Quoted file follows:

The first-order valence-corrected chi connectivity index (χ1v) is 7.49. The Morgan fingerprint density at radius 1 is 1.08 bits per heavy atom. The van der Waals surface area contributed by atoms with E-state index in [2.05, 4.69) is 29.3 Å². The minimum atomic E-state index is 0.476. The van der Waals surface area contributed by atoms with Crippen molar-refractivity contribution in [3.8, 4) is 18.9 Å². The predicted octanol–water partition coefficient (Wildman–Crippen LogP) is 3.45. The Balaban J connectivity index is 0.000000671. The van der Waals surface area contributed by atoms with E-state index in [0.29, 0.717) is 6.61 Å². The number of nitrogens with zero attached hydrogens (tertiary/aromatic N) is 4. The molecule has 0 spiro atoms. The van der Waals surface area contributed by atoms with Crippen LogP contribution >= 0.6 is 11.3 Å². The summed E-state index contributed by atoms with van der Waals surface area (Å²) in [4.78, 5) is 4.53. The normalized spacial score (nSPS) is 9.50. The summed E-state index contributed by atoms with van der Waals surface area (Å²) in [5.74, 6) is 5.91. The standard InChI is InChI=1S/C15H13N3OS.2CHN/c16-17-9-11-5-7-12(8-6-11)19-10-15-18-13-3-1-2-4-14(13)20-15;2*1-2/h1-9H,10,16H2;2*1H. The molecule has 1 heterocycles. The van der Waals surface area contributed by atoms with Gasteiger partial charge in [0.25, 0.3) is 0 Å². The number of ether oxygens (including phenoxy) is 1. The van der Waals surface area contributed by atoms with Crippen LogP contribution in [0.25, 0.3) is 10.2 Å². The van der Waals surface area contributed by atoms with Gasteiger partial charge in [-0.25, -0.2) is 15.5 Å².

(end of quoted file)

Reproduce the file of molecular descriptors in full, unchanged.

The first-order valence-corrected chi connectivity index (χ1v) is 7.49. The Morgan fingerprint density at radius 1 is 1.08 bits per heavy atom. The van der Waals surface area contributed by atoms with E-state index in [2.05, 4.69) is 29.3 Å². The minimum atomic E-state index is 0.476. The van der Waals surface area contributed by atoms with Crippen molar-refractivity contribution in [3.8, 4) is 18.9 Å². The predicted octanol–water partition coefficient (Wildman–Crippen LogP) is 3.45. The Balaban J connectivity index is 0.000000671. The van der Waals surface area contributed by atoms with E-state index in [0.29, 0.717) is 6.61 Å². The number of nitrogens with zero attached hydrogens (tertiary/aromatic N) is 4. The molecule has 0 spiro atoms. The van der Waals surface area contributed by atoms with Crippen LogP contribution >= 0.6 is 11.3 Å². The summed E-state index contributed by atoms with van der Waals surface area (Å²) in [4.78, 5) is 4.53. The normalized spacial score (nSPS) is 9.50. The summed E-state index contributed by atoms with van der Waals surface area (Å²) in [5.74, 6) is 5.91. The standard InChI is InChI=1S/C15H13N3OS.2CHN/c16-17-9-11-5-7-12(8-6-11)19-10-15-18-13-3-1-2-4-14(13)20-15;2*1-2/h1-9H,10,16H2;2*1H. The molecule has 1 heterocycles. The van der Waals surface area contributed by atoms with Gasteiger partial charge in [0.25, 0.3) is 0 Å². The number of ether oxygens (including phenoxy) is 1. The van der Waals surface area contributed by atoms with Crippen LogP contribution in [0.25, 0.3) is 10.2 Å². The van der Waals surface area contributed by atoms with Gasteiger partial charge in [-0.25, -0.2) is 15.5 Å².